Didelphimorphs are small to medium-sized marsupials that grow to the size of a house cat.
Although all living opossums are essentially opportunistic omnivores, different species vary in the amount of meat and vegetation they include in their diet. The yapok (Chironectes minimus) is particularly unusual, as it is the only living semi-aquatic marsupial, using its webbed hindlimbs to dive in search of freshwater mollusks and crayfish.
Once born, the offspring must find their way into the marsupium to hold on to and nurse from a teat. Baby opossums, like their Australian cousins, are called joeys. Female opossums often give birth to very large numbers of young. The young are weaned between 70 and 125 days, when they detach from the teat and leave the pouch. The opossum lifespan is unusually short for a mammal of its size, usually only one to two years in the wild and as long as four or more years in captivity.
The males usually being slightly larger and much heavier than females.
Opossums are usually solitary and nomadic, staying in one area as long as food and water are easily available. Some families will group together in ready-made burrows or even under houses. Though they will temporarily occupy abandoned burrows, they do not dig or put much effort into building their own. As nocturnal animals, they favor dark, secure areas. These areas may be below ground or above.
When threatened or harmed, they will “play possum”, mimicking the appearance and smell of a sick or dead animal. This physiological response is involuntary (like fainting), rather than a conscious act. In the case of baby opossums, however, the brain does not always react this way at the appropriate moment, and therefore they often fail to “play dead” when threatened. When an opossum is “playing possum”, the animal’s lips are drawn back, the teeth are bared, saliva foams around the mouth, the eyes close or half-close, and a foul-smelling fluid is secreted from the anal glands. The stiff, curled form can be prodded, turned over, and even carried away without reaction. The animal will typically regain consciousness after a period of a few minutes to four hours, a process that begins with slight twitching of the ears.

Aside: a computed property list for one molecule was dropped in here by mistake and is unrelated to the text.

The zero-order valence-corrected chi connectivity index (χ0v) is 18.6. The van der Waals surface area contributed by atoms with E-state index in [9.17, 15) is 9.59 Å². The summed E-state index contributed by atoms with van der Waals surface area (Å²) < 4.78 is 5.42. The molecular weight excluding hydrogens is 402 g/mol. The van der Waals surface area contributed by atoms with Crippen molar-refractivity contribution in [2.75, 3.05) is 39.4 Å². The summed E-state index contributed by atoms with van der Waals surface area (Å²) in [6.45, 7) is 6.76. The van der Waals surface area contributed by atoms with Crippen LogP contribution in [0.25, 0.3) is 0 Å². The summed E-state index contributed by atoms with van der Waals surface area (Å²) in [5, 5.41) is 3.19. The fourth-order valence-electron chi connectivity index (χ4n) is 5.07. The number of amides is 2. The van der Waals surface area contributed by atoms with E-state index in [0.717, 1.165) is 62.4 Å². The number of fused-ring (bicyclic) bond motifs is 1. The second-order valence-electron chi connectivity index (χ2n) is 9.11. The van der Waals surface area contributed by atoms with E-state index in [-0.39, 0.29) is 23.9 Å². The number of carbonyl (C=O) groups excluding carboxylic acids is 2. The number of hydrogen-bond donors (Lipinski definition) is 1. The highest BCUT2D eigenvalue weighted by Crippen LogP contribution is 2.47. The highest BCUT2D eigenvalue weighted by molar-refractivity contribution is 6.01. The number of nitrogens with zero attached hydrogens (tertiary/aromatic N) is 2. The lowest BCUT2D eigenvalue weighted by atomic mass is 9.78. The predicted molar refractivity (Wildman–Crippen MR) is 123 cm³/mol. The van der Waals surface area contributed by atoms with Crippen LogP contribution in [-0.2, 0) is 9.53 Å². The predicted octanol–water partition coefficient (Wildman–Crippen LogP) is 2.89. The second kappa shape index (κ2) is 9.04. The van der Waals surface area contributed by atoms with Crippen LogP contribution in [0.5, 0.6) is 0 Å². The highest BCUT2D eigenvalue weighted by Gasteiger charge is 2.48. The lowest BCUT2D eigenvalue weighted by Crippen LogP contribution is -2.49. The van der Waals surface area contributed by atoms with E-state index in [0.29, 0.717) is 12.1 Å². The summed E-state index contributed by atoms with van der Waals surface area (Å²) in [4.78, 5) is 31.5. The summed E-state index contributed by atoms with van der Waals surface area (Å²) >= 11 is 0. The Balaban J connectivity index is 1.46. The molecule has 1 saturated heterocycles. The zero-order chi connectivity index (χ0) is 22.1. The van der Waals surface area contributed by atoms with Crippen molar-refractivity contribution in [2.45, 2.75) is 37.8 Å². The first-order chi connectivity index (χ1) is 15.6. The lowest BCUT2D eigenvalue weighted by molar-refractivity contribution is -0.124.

Threatened opossums (especially males) will growl deeply, raising their pitch as the threat becomes more urgent. Males make a clicking “smack” noise out of the side of their mouths as they wander in search of a mate, and females will sometimes repeat the sound in return. When separated or distressed, baby opossums will make a sneezing noise to signal their mother. The mother in return makes the clicking sound and waits for the baby to find her. If threatened, the baby will open its mouth and quietly hiss until the threat is gone.
Dead animals, insects, rodents and birds are eaten by opossums. They also feed on eggs, frogs, plants, fruits and grain. One source notes their need for high amounts of calcium. Thus possums eat the skeletal remains of rodents and roadkill animals. Opossums also eat dog food, cat food and human food waste.
Opossums are found in North, Central, and South America.